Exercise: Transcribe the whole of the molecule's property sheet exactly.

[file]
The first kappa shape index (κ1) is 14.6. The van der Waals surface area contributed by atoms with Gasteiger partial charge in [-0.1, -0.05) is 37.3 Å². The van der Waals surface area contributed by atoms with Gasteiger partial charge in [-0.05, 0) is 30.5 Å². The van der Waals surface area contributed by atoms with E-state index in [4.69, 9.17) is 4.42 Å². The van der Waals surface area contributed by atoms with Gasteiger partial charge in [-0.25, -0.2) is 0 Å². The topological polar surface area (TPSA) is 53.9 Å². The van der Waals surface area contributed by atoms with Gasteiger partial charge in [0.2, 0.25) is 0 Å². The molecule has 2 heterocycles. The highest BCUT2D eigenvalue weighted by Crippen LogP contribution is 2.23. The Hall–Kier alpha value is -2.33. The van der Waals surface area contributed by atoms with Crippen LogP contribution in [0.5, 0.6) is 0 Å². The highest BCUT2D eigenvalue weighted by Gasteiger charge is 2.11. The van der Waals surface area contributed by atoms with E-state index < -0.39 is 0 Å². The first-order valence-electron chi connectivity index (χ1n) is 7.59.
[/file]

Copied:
The first kappa shape index (κ1) is 14.6. The van der Waals surface area contributed by atoms with Gasteiger partial charge in [-0.1, -0.05) is 37.3 Å². The van der Waals surface area contributed by atoms with Gasteiger partial charge in [-0.05, 0) is 30.5 Å². The van der Waals surface area contributed by atoms with E-state index in [4.69, 9.17) is 4.42 Å². The van der Waals surface area contributed by atoms with Gasteiger partial charge in [-0.25, -0.2) is 0 Å². The topological polar surface area (TPSA) is 53.9 Å². The van der Waals surface area contributed by atoms with Gasteiger partial charge in [0.2, 0.25) is 0 Å². The molecule has 2 heterocycles. The highest BCUT2D eigenvalue weighted by Crippen LogP contribution is 2.23. The Hall–Kier alpha value is -2.33. The van der Waals surface area contributed by atoms with Crippen LogP contribution in [0.5, 0.6) is 0 Å². The highest BCUT2D eigenvalue weighted by Gasteiger charge is 2.11. The van der Waals surface area contributed by atoms with E-state index < -0.39 is 0 Å². The first-order valence-electron chi connectivity index (χ1n) is 7.59.